File structure in hassos?

OK - I’m testing things after the ‘news’ and installed the hassos qcow image in Proxmox…

What’s the path for the configuration files / addon files etc?

On a supervised install it was /usr/share/hassio/*

I can’t find them now :man_shrugging:

Please and thanks :slightly_smiling_face:

Found it (which is really hard when find isn’t an included program!)

For anyone looking in the future it is /mnt/data/supervisor/*


The answer is useful but I’m intrigued how you found it, was it just manually wandering through file paths ?

The answer is intresting in two ways : -

  1. Where it is (of itself)
  2. That it’s under /data which is what cogneato alluded to when he was saying (in the deprecation thread) that a new feature of HassOS will be to ‘move’ /data to another drive - Obviously implying we can just use the SD (on Pi 4’s at least, but similar implications for other hardware and OS’s) as boot and system but (I’m assuming big time here) that HA with it’s logging and databases etc. can easily be put on an SSD (or HD) and we may not need to worry about boot compatibility, just read/write capability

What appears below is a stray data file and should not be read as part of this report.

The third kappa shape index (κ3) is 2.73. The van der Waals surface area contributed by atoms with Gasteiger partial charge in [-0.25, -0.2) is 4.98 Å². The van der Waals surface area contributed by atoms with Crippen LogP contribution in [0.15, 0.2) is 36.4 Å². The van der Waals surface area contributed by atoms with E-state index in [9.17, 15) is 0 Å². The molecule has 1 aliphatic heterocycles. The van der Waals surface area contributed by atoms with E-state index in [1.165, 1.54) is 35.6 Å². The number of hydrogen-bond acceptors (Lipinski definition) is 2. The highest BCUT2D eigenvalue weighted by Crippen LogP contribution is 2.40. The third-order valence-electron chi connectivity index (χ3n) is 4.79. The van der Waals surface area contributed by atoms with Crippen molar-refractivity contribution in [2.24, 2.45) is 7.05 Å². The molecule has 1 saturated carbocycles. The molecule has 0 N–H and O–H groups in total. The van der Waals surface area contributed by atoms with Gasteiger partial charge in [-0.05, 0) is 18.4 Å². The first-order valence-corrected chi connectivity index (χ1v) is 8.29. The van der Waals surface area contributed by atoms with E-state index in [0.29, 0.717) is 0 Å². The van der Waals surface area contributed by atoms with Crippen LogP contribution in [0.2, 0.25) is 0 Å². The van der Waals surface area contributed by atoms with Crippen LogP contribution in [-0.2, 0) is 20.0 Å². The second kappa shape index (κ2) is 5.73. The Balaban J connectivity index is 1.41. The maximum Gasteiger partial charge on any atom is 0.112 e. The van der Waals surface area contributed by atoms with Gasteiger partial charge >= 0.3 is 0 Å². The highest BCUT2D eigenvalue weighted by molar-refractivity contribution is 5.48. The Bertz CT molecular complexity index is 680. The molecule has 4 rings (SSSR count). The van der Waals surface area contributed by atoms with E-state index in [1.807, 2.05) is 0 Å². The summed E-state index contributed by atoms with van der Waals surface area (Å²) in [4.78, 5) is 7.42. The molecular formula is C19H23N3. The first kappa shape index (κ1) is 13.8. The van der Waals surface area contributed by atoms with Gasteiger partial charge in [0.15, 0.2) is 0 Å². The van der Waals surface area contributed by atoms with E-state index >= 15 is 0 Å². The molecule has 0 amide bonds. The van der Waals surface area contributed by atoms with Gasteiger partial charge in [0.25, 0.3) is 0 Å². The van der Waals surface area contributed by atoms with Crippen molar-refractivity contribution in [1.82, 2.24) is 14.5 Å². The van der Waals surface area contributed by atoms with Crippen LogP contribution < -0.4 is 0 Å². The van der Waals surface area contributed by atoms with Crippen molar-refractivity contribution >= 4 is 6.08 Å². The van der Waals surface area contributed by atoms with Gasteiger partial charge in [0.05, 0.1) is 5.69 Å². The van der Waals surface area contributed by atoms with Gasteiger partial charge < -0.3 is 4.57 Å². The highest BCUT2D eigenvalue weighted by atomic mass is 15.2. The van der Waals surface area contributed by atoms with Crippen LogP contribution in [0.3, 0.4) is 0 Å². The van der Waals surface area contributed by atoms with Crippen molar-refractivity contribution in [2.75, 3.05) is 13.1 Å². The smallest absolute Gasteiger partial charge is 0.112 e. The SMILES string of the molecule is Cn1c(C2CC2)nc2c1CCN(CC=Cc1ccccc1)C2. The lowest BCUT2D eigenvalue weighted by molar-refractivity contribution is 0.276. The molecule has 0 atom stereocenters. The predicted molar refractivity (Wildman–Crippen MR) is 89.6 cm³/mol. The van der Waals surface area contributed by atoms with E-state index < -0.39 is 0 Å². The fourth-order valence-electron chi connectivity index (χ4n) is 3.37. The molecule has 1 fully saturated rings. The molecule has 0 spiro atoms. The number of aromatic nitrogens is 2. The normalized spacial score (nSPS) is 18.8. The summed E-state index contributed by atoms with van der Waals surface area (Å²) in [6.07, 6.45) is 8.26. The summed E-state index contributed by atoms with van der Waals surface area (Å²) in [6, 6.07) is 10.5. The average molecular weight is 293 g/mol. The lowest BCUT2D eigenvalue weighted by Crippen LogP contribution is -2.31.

Yup, trial and error

cd /
cd [first folder it found]
cd …

I don’t really get why it’s not just in home tbh - given it’s a single use image, the conifguration may as well be in the spot you land at when you’re logged in. It’s only a mapped path after all.

But ‘presumably’ under Proxmox, you could have multiple HA containers running different instances.
With Samba you could define paths however you wish but how would ‘it’ (the host) differentiate different /mnt/data/supervisor’s AND how do you reach a specific front end ???

Maybe a question for when when we have more experience of such


What hardware are you using ?

Proxmox runs VMs rather than ‘containers’ (There’s LXC containers but it’s not he same in the sense of docker), so they’re like having completely separate computers. Each one gets it’s own IP address so I currently have two homeasistant instances running - one on and one on - there are ways to map storage across VM’s but that’s getting well out of the scope of the target audience.

I was just trying to setup a hassos instance to see what problems the target audience might come across, turns out that even as a power-user there’s a few massive hurdles alond the way and it is not as straightforward as is suggested. Installing it isn’t really an issue, but after the best part of a day I still haven’t worked out how to get a snapshot from one to the other - but that’s another thread I’ve started :man_shrugging: